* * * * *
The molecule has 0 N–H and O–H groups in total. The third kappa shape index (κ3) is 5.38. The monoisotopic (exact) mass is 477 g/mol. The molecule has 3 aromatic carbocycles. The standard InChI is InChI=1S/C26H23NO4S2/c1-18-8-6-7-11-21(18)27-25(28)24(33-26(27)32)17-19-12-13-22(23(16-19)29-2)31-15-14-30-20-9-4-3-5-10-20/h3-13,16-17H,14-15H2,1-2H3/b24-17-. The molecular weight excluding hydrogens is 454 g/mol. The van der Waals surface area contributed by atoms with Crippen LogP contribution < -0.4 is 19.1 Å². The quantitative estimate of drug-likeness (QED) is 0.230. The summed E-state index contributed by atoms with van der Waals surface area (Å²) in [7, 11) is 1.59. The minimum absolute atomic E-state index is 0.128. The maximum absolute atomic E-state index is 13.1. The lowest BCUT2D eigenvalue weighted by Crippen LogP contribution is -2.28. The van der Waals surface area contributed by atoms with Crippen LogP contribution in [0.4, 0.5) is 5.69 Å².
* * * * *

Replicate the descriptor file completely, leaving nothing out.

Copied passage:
The molecule has 0 N–H and O–H groups in total. The third kappa shape index (κ3) is 5.38. The monoisotopic (exact) mass is 477 g/mol. The molecule has 3 aromatic carbocycles. The standard InChI is InChI=1S/C26H23NO4S2/c1-18-8-6-7-11-21(18)27-25(28)24(33-26(27)32)17-19-12-13-22(23(16-19)29-2)31-15-14-30-20-9-4-3-5-10-20/h3-13,16-17H,14-15H2,1-2H3/b24-17-. The molecular weight excluding hydrogens is 454 g/mol. The van der Waals surface area contributed by atoms with Crippen LogP contribution < -0.4 is 19.1 Å². The quantitative estimate of drug-likeness (QED) is 0.230. The summed E-state index contributed by atoms with van der Waals surface area (Å²) in [7, 11) is 1.59. The minimum absolute atomic E-state index is 0.128. The maximum absolute atomic E-state index is 13.1. The lowest BCUT2D eigenvalue weighted by Crippen LogP contribution is -2.28. The van der Waals surface area contributed by atoms with Crippen LogP contribution in [0.4, 0.5) is 5.69 Å².